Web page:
What am I reading the rest of june?

Currently reading “Savage son” by retired US Navy Seal jack carr.

Deep in the wilds of Siberia, a woman is on the run, pursued by a man harboring secrets – a man intent on killing her. 

A traitorous CIA officer has found refuge with the Russian mafia with designs on ensuring a certain former Navy SEAL sniper is put in the ground. 

Half a world away, James Reece is recovering from brain surgery in the Montana wilderness, slowly putting his life back together with the help of investigative journalist Katie Buranek and his longtime friend and SEAL teammate Raife Hastings. Unbeknownst to them, the Russian mafia has set their sights on Reece in a deadly game of cat and mouse.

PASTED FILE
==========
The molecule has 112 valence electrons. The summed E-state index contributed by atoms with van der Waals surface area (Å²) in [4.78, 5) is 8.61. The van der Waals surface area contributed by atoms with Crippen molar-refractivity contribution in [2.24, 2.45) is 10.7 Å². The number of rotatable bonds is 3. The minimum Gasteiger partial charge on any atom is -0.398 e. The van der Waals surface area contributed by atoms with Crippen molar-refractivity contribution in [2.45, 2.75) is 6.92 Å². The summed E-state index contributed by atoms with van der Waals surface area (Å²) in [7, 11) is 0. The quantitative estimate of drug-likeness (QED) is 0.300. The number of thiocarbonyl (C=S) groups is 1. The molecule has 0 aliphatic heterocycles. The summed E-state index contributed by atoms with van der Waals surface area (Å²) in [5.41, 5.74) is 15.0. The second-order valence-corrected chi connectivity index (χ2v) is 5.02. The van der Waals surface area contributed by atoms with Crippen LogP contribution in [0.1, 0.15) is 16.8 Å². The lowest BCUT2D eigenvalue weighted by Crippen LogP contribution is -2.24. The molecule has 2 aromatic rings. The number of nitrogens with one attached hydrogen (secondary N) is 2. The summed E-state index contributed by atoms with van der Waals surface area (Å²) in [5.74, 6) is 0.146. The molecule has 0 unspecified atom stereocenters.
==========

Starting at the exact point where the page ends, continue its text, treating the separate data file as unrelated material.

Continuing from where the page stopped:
In his most visceral and heart-pounding thriller yet, Jack Carr explores the darkest instincts of humanity through the eyes of a man who has seen both the best and the worst of it.


“The War of Art” by Steven pressfield

Think of The War of Art as tough love… for yourself.

Since 2002, The War of Art has inspired people around the world to defeat “Resistance”; to recognize and knock down dream-blocking barriers and to silence the naysayers within us.Resistance kicks everyone’s butt, and the desire to defeat it is equally as universal. The War of Art identifies the enemy that every one of us must face, outlines a battle plan to conquer this internal foe, then pinpoints just how to achieve the greatest success.Though it was written for writers, it has been embraced by business entrepreneurs, actors, dancers, painters, photographers, filmmakers, military service members and thousands of others around the world.


“Hhhh” by laurent binet